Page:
The Lonely Island, “Turtleneck and Chain” () — The second outing from “Saturday Night Live” writing trio Andy Samberg, Akiva Schaffer and Jorma Taccone is a comedy album — but a lot more. Featuring a bevy of guests, from Michael Bolton and John Waters to Snoop Dogg and Nicki Minaj, “Turtleneck and Chain” boasts high-quality production and songwriting that’s clever and funny but also pretty tight and smart. Beck’s chorus on “Attracted to Us” works on both levels: It’s a groove you can move to, but it’s also hilarious to hear him sing, “All you pretty girls / We know you want our bodies / but we’re more the introspective type.” Basically, it’s a good hip-hop record — good enough to make you reconsider the latest Beastie Boys — that also raises the bar for comedy albums. (Full album streaming here.)
Moby, “Destroyed” () — Why does Moby provoke such strong reactions in people (other than Eminem)? It can’t be his music, which during the last decade has thinned out into little more than wallpaper with a faint beat. “Destroyed,” though, steps up a little, finally offering more to hang an ear on. The single “The Day” is an obvious but pleasant tribute to Bowie’s “Heroes.”
Amor de Dias, “Street of the Love of Days” () — Indie-rock is so low-key and incestuous, we have to come up with a better, more subdued word than “supergroup” to label these roster reshufflings. Amor de Dias is the lovely, free-time whim of the Clientele’s Alasdair MacLean and Pipas’ Lupe Nunez-Fernandez. “Street of the Love of Days” seesaws between the soft, pastoral haze of MacLean’s band (he even reprises “Harvest Time”) and the intimate, twee pop of Nunez-Fernandez’s (“Bunhill Fields,” the single, is definitely the latter). Pretty stuff.
In concert: They open for Damon & Naomi on May 27 at Lincoln Hall!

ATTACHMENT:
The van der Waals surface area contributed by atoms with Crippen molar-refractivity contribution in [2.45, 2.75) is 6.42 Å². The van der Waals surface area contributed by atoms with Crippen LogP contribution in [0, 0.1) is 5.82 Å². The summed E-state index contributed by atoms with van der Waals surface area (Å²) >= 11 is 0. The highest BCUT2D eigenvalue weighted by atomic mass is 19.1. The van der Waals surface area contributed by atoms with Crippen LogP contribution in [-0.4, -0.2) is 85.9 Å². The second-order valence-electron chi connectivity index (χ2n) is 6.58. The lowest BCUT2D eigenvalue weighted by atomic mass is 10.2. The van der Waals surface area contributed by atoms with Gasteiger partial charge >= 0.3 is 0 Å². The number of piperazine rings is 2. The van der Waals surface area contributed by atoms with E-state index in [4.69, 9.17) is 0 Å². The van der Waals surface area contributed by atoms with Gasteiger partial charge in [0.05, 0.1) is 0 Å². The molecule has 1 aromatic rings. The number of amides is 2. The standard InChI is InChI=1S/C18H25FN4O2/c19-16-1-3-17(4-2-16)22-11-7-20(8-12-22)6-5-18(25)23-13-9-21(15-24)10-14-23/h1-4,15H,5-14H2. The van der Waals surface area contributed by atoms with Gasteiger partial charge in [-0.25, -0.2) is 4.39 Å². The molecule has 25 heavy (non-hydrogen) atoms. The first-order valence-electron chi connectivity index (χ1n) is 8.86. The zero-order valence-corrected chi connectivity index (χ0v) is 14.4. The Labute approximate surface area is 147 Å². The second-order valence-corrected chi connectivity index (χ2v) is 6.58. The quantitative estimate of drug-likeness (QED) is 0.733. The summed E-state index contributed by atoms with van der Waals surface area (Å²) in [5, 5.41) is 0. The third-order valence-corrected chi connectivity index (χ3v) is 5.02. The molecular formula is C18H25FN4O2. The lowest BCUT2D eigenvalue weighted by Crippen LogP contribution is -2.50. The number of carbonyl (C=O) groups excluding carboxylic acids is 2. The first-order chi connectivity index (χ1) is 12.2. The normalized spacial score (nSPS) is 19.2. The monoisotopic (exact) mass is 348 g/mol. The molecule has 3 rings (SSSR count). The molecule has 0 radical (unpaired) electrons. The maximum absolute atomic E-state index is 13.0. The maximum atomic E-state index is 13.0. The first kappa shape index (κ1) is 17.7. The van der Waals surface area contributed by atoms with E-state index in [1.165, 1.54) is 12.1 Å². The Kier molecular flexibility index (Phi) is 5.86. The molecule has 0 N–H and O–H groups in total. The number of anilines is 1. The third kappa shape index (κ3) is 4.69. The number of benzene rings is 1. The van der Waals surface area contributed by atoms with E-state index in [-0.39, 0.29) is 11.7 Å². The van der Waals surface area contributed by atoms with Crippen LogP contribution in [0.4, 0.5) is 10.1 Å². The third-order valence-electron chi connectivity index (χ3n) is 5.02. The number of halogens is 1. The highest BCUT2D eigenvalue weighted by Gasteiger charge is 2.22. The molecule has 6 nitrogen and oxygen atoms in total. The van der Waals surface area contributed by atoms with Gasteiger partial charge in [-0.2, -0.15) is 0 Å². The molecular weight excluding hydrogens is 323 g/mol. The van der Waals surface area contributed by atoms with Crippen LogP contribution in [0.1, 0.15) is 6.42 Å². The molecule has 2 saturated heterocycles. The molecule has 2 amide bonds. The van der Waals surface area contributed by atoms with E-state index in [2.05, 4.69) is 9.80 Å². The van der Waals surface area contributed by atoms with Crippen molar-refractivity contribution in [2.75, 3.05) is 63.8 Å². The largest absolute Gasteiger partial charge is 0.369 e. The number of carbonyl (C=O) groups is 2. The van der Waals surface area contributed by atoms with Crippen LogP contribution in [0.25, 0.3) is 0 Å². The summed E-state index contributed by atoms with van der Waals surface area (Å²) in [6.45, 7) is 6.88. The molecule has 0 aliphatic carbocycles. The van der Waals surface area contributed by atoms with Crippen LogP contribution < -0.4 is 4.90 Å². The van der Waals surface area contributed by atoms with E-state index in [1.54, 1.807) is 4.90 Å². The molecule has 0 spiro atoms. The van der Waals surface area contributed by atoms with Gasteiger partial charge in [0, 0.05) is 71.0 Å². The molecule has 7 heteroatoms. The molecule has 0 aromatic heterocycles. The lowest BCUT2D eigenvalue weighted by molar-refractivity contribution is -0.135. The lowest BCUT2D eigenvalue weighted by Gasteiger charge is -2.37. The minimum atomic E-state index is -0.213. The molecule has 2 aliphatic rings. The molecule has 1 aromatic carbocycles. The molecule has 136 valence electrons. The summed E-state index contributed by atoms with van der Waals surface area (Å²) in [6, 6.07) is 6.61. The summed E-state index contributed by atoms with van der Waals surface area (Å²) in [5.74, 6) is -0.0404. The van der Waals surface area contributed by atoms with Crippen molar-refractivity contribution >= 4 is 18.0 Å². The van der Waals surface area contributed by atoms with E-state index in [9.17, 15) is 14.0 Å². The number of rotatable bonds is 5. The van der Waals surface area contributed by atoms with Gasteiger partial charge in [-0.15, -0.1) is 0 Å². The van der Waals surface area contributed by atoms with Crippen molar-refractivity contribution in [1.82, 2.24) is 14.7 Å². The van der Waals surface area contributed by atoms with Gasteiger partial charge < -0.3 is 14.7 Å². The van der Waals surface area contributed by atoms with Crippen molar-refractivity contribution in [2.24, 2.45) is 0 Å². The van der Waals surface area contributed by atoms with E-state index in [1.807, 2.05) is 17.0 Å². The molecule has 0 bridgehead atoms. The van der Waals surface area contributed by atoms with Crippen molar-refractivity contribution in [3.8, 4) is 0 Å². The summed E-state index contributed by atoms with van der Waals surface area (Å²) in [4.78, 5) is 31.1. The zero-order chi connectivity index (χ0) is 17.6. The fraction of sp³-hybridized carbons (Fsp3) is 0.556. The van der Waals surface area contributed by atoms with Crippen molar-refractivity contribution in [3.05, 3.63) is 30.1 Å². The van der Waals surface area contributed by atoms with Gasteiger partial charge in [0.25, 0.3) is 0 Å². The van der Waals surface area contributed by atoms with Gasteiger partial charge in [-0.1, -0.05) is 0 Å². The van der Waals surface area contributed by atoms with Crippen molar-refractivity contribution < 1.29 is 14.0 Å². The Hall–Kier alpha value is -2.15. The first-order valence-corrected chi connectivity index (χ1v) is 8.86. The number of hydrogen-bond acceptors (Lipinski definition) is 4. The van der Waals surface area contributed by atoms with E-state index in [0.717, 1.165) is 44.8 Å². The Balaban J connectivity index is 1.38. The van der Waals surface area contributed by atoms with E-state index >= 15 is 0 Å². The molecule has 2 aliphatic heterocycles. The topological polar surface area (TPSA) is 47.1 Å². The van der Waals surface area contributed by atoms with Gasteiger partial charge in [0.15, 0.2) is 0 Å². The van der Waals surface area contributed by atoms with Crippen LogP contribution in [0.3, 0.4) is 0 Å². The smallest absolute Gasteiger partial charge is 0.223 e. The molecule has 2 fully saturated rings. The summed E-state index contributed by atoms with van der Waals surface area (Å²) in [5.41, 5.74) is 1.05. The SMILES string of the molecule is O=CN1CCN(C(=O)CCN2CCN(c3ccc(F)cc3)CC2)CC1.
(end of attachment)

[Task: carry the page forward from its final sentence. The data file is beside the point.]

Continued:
Steven Tyler’s new single, “(It) Feels So Good” () — Aerosmith’s space-head leader utilized his new platform as a judge on “American Idol” (and amid the current publicity for his new memoir) to show off a new solo song. The oddly parenthetical title will not, he says, be part of a new solo album. In fact, he’s allegedly at work on a new Aerosmith record. It doesn’t exactly leap off the embed, but it’s refreshing to hear him coolly swagger instead of preposterously strut. Here ’tis …
Ha Ha Tonka, “Death of a Decade” () — One of Bloodshot Records’ better alt-country bands, Ha Ha Tonka lightens things up on its third album but loses some steam. Like Dawes, HHT rubs out a fairly polished country-rock sound, yet “Death of a Decade” has an airless production that robs some well-written songs — which manage to evoke the rural life of their Ozark roots without rolling in the hay of country clichs — of needed bite. Live, they have more teeth (see them this weekend downstate, Friday in Rock Island and Saturday in Springfield), and I must say — no one since the Hooters has rocked a mandolin quite like this.
Need more alt-country? — Tuesday sees the release of “Paint It Black: An Alt-Country Tribute to the Rolling Stones,” featuring Stones covers by artists including the Great Lake Swimmers, Matthew Ryan, Cowboy Junkies, Giant Sand, Mary Gauthier, Over the Rhine, the Handsome Family and more.
Lukas Ligeti, “Pattern Time” () — Mingus was my doorway into jazz, and I have since tended to follow bass players, as well as bandleaders who write with their specific ensemble in mind (Ellington, etc.). This title has both advantages: a bold polyrhythmic composer, Ligeti, who hand-picked a quartet for this 1999 recording (just now surfacing, for some reason). In addition to pianist Benoit Delbecq and sax player Gianni Gebbia is one of my favorite bassists, Michael Manring, a student of fretless wunderkind Jaco Pastorius. His bass is the sanest sound here, maintaining a befuddled but human pace underneath the others’ often frantic, individual time signatures. Ligeti’s and Aly Keita’s balafons keep the mood light, as well.
Queen fans, save your pennies. Five of the band’s seminal LPs are reissued Tuesday as two-disc sets with loads of extras and rarities: “Queen” (1973, includes some of the band’s earliest attempts in the studio), “Queen II” (1974, rarities and new mixes), “Sheer Heart Attack” (1974, live versions of “Now I’m Here” and “Lap of the Gods”), “A Night at the Opera” (1975, an a cappella mix of “Bohemian Rhapsody” and live tracks) and “A Day at the Races” (1976, live versions of “Somebody to Love” and “You Take My Breath Away”).